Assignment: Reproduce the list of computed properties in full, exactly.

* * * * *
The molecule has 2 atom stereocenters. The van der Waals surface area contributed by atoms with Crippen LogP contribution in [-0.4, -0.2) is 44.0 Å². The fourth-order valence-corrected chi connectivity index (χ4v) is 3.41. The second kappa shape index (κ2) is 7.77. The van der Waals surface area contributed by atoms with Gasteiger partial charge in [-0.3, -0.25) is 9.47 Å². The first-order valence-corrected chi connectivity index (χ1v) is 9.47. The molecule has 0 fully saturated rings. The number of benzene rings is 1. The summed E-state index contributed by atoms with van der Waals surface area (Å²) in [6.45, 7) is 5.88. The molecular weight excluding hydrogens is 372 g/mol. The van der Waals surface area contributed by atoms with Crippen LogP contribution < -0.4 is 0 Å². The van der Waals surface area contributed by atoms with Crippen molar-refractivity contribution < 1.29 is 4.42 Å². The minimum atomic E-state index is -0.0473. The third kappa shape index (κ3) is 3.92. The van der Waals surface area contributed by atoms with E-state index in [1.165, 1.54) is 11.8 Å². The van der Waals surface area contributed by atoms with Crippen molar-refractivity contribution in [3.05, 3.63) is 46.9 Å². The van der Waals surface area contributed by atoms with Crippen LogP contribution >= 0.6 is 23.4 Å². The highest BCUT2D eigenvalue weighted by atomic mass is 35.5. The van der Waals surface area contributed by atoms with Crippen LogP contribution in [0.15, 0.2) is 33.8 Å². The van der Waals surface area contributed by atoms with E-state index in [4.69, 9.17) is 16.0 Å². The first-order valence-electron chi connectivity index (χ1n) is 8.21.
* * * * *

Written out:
The molecule has 2 atom stereocenters. The van der Waals surface area contributed by atoms with Crippen LogP contribution in [-0.4, -0.2) is 44.0 Å². The fourth-order valence-corrected chi connectivity index (χ4v) is 3.41. The second kappa shape index (κ2) is 7.77. The van der Waals surface area contributed by atoms with Gasteiger partial charge in [-0.3, -0.25) is 9.47 Å². The first-order valence-corrected chi connectivity index (χ1v) is 9.47. The molecule has 0 fully saturated rings. The number of benzene rings is 1. The summed E-state index contributed by atoms with van der Waals surface area (Å²) in [6.45, 7) is 5.88. The molecular weight excluding hydrogens is 372 g/mol. The van der Waals surface area contributed by atoms with Crippen LogP contribution < -0.4 is 0 Å². The van der Waals surface area contributed by atoms with Crippen molar-refractivity contribution < 1.29 is 4.42 Å². The minimum atomic E-state index is -0.0473. The third kappa shape index (κ3) is 3.92. The van der Waals surface area contributed by atoms with E-state index in [1.165, 1.54) is 11.8 Å². The van der Waals surface area contributed by atoms with Crippen molar-refractivity contribution in [3.05, 3.63) is 46.9 Å². The van der Waals surface area contributed by atoms with Crippen LogP contribution >= 0.6 is 23.4 Å². The highest BCUT2D eigenvalue weighted by atomic mass is 35.5. The van der Waals surface area contributed by atoms with Crippen LogP contribution in [0.15, 0.2) is 33.8 Å². The van der Waals surface area contributed by atoms with E-state index in [4.69, 9.17) is 16.0 Å². The first-order valence-electron chi connectivity index (χ1n) is 8.21.